i’ll also add, people, please don’t put your drunk, particularly sloppy drunk female friends in a taxi and assume they’ll get home alright. rape happens. i’ve heard of a driver taking a girl to a hotel room and no one saying a thing – and the girl being too wasted to remember what he looked like. her friends stuck her in a taxi and told the driver where to go assuming he would honour that.

    when in bangkok, at night, i find my thai friends either take a taxi home with me, or put me in one and call me while i’m on my way home and ask me to call once i get to my room. not all the time, but on average. (note, this means when i’m sober. i don’t remember the last time i drank in bangkok).

    alex, do you find humour works? has anyone tried it?

    for the most part, i’ve been fortunate with drivers – when living in bangkok i generally went to the same places and knew the routes, so my rates were consistent (although i have definitely been ripped off). if i thought someone was deviating/trying to get more cash from me enroute, i’d usually laugh at them, like they’re a knucklehead friend and be like, where are you going? i remember doing this once with a driver and he discounted my rate upon arrival and apologized for being hungover. i generally try to add humour in there somewhere, if i’m stuck and can’t get out. i swear i’ve seen drivers extend the trip further because the person, who was in the right to be pissed off, called them on it aggressively initially. i think using humor initially allows them to save face – ie. i know you’re being a scumbag but i’m giving you the chance to redeem yourself/not look like a punk.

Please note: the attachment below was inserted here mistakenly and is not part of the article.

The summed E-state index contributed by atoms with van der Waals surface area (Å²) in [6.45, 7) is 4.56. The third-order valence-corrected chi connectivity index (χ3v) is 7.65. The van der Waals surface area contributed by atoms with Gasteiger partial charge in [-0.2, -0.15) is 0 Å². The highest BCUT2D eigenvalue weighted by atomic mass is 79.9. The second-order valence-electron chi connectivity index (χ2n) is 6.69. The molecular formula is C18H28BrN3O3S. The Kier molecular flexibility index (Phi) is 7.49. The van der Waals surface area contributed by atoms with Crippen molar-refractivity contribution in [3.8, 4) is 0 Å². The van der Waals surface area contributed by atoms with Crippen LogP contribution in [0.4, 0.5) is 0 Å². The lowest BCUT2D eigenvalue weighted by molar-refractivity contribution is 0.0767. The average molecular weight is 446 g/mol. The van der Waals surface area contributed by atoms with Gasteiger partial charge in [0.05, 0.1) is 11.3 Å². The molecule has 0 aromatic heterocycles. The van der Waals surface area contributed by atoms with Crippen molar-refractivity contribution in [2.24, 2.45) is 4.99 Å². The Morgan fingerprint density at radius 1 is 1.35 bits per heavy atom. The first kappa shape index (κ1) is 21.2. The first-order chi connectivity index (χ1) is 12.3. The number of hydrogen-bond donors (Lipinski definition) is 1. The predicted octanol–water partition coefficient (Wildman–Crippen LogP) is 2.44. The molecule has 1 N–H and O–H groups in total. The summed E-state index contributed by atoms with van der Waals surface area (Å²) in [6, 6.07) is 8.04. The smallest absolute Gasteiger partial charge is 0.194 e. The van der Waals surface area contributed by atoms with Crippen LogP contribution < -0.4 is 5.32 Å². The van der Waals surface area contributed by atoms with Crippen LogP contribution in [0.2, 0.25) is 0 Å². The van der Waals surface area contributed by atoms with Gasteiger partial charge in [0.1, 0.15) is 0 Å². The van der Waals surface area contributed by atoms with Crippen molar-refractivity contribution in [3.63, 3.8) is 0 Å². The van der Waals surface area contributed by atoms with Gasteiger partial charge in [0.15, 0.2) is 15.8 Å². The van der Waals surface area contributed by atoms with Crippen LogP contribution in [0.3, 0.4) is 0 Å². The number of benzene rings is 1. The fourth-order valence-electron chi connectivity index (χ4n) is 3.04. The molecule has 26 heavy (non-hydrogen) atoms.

i don’t know if anyone’s done this, but i’ve refused to pay someone who was so drunk, he was completely useless and just kept driving around. guy didn’t argue with me. just apologized and left.

    • Yes! Humor is always best. I agree with you and the less aggressive the better.

  2. I remember a long time ago when I got into a taxi one late night in Bangkok, I was drunk and almost got into it with him on the freeway because he was giving me the run around. I thought he was going to stop in the middle of the freeway and we were going to spank each others monkey. He laughed like he was kidding and he took me to the camp.

  3. I agree with ldf’s approach to taxi’s, which is to keep the situation as light hearted as possible. It is Thailand after all.
    Personally there’s been times where I have conceded that I’m going to have to go off an agreed price – such as when I’ve just hopped off a bus from the country in the middle of the night with all bags in the middle of a torrential downpour and I wanted nothing else but to get to my hotel. Sometime you aren’t in a position to argue, or it’s just not worth it. This is where perspective comes into play.
    Otherwise, the tips given in this article should generally keep you out of problems.
    Bear in mind though – fuel, like lesewhere in the world, is getting expensive in Thailand, particularly when you compare it to an average wage there. The cost of fuel has roughly doubled there over the past 5 years – fares charged by taxis going on their meters have hardly moved. Like anyone else, and all scams etc aside, taxi drivers still have to make a living. So keep this in mind next time you’re waiting on the driver to fumble around for your change from the 50 baht note you handed him. After all, no one likes a “kee-nieow”